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Australia questions Seimens - Alstom tie up

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Editorial Staff
chiefofficersnet

German company Siemens and French company Alstom are facing immense competition, especially in developing markets, from China's state-backed CRRC. The plan is to create a new Joint Venture entity owned by both companies and to transfer their respective divisions into it. So, while it is being touted as a merger, it isn't and nor is it a take-over. However, the fact that it's neither of the usual methods of combining businesses doesn't mean that competition regulators won't look at it - and opposition is coming from an unlikely quarter.

At the pointy end of rail development where really big things happen, there are four major global players. China's CRRC is backed by the state but it is a publicly traded conglomerate formed in 2015 by the merger of CNR and CSR. In rolling stock, Canada's Bombardier builds trains in many parts of the world and was, until recently, almost a shoe-in for urban rail systems. Germany's Siemens was usually Bombardier's main rival but it has blotted its copybook with revelations about widespread and institutionalised corruption across the group. The stink from a 2008 scandal still lingers. It is somewhat ironic that Siemens was the first foreign corporation to have a holding company in China, the country where the 2008 SEC complaint said was one of the countries where it paid the most bribes.

Of the big four, CRRC is by far the biggest with annual revenues of about USD18,000 million. The next two, Siemens and Alstom, combined, manage almost the same from their rail related businesses. The commercial imperative to combine operations, to reduce duplicated effort and of course, to avoid competing in a world where carving up the market by agreeing not to bid on the same contracts would result in prosecution. When making failed bids costs millions of dollars per bid, there is an obvious and direct bottom line benefit by not bidding on everything.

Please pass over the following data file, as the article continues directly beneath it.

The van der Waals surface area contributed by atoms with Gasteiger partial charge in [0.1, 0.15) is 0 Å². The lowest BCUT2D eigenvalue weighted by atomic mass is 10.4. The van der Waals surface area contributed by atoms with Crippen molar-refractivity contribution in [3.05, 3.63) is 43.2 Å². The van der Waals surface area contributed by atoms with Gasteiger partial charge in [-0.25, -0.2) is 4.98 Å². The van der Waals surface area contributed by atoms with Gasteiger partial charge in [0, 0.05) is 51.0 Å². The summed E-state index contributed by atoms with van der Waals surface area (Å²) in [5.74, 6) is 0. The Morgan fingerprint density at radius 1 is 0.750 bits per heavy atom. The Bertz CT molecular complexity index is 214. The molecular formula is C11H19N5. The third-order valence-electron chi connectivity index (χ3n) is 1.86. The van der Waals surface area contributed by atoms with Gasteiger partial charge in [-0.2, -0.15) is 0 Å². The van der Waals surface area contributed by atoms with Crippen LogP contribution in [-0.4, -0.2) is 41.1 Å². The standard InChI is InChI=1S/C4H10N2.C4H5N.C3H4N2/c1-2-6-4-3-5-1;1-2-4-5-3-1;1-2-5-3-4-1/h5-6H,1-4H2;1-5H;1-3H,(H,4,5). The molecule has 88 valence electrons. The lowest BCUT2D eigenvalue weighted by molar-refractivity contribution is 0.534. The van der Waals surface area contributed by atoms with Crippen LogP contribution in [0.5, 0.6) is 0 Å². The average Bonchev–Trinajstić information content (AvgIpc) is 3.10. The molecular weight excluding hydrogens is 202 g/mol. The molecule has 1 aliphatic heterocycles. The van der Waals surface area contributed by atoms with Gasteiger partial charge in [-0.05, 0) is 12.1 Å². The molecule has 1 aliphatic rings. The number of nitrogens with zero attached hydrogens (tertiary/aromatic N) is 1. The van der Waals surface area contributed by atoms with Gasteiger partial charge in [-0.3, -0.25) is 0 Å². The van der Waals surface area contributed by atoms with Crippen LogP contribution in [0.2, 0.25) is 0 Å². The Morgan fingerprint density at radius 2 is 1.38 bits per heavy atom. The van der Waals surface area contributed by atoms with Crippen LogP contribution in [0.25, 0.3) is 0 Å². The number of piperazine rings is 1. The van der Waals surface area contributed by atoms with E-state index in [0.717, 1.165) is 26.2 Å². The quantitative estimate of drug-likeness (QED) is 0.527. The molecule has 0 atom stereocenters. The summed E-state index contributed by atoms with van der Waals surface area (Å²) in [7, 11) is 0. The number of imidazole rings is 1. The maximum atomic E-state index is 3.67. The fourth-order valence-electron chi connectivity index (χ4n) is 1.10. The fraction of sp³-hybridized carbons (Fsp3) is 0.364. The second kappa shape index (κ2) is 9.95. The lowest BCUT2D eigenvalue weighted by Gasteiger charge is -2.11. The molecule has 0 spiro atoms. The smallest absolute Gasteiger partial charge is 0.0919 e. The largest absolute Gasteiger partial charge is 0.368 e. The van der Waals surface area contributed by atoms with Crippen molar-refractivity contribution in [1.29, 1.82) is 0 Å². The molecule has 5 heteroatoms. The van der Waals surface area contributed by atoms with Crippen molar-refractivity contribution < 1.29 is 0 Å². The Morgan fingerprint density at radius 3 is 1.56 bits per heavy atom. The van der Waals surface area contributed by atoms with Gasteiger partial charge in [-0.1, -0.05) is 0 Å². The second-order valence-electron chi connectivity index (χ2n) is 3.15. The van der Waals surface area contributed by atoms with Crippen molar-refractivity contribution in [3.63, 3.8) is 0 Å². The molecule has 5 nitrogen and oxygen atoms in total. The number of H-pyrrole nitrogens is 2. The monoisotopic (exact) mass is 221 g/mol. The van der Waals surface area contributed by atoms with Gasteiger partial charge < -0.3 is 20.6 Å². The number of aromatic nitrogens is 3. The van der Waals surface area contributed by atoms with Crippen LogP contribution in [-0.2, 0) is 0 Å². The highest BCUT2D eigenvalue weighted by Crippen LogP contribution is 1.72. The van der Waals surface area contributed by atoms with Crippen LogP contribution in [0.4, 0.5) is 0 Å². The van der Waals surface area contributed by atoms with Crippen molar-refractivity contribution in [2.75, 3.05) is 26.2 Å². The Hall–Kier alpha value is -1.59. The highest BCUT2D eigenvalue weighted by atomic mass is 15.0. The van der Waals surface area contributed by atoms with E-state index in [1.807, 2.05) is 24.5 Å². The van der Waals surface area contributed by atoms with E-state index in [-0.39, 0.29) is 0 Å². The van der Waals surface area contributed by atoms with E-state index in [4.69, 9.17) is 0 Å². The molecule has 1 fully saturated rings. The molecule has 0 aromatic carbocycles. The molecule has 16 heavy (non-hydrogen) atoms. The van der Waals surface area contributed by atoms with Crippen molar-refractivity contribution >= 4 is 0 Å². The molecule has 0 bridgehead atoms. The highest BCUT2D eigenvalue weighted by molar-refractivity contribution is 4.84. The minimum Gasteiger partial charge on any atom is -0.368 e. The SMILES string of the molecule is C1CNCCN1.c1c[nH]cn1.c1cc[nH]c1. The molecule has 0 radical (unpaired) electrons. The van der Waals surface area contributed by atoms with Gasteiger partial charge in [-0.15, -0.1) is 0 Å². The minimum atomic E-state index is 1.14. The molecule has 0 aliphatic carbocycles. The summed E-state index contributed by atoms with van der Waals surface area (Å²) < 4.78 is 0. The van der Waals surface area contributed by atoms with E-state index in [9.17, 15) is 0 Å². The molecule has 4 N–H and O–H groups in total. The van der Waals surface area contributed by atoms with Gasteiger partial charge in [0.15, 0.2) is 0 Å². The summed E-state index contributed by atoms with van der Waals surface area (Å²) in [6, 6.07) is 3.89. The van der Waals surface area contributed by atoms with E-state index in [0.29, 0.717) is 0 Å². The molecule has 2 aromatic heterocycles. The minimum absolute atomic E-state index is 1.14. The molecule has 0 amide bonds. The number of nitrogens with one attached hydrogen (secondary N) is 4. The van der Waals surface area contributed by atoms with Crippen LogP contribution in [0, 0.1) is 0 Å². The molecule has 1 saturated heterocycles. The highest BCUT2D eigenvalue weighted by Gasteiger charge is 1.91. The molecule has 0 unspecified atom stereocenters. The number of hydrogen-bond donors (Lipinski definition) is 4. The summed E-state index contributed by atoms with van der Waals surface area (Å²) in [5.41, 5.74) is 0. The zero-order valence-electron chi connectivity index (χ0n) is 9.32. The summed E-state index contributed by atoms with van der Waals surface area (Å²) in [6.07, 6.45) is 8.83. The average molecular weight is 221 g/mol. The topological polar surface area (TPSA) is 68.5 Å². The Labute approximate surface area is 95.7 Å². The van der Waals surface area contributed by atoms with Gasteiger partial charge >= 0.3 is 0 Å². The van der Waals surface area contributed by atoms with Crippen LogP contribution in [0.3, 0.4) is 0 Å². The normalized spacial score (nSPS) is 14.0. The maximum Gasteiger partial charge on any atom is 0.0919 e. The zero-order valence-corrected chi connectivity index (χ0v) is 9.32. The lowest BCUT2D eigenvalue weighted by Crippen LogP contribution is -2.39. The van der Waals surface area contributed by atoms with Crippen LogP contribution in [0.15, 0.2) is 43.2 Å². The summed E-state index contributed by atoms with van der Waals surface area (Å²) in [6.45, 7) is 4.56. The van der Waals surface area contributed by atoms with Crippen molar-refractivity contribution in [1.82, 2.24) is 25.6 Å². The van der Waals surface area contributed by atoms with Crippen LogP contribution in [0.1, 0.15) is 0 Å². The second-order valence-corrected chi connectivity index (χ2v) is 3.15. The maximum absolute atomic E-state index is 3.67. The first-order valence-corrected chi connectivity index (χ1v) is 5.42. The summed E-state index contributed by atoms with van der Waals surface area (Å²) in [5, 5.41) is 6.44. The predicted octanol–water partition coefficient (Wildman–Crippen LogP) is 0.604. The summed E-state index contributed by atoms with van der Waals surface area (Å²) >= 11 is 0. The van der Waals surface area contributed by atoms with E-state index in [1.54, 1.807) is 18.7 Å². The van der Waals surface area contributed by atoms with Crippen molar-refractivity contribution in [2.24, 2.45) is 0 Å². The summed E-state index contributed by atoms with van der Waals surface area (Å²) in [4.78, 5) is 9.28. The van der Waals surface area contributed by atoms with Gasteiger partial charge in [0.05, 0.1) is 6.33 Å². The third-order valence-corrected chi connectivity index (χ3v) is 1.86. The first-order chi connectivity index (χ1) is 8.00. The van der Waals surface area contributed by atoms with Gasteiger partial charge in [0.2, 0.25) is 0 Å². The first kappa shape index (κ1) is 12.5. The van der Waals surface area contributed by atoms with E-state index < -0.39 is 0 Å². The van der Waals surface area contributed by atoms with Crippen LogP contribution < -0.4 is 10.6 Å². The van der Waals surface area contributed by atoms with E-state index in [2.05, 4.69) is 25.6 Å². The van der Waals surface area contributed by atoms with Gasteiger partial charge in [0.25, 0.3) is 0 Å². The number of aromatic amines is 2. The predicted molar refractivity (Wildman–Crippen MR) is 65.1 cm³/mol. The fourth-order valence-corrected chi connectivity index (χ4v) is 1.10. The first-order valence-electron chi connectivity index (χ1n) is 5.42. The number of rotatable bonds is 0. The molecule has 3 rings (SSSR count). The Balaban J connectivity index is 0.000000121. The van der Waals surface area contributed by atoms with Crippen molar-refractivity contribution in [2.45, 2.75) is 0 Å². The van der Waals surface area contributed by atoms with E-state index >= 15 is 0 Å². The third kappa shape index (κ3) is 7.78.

The competition authorities in both France and Germany have approved the deal which would, as part of its creation, would ensure that Siemens does not attempt to take more than 50% of the joint venture within five years of creation. The French government owns 20% of Alstom but it is not clear how this would translate to ownership of the new joint venture. The next hurdle was expected to be the EU Competition Authority which reports directly to the European Commission. There is no doubt that the deal has "a European Dimension" and that the EU must approve it. Cynics would say that as the application has the full support of the German and French governments that Eurocrats will simply rubber stamp it. But there are, within the EU, competitors - and then there is the soon-to-be non-EU UK where Bombardier and Hitachi build rolling stock. Spanish company Constructions y Auxiliary de Ferrocarriles ("CAF") has announced plans to build a new, small, assembly plant at Newport in South Wales - but the opening date of early 2018 has been missed and so has the revised date of mid 2018 despite CAF having a substantial order book for various rail operating companies in the UK. Any of these might object saying that the new venture would have a dominant market position. That may be true in that the new company would be significantly bigger than any of its rivals within the EU, but the fact that there are three very major players outside the new JV would militate against that argument. The EU, which is increasingly acting as if it's a federal government, a tactic which greatly pleases Germany and mostly pleases France, is unlikely to find reasons to prevent the creation of a global force in a growing market, especially when two (Bombardier and Hitachi) out of three of the competitors are not EU companies.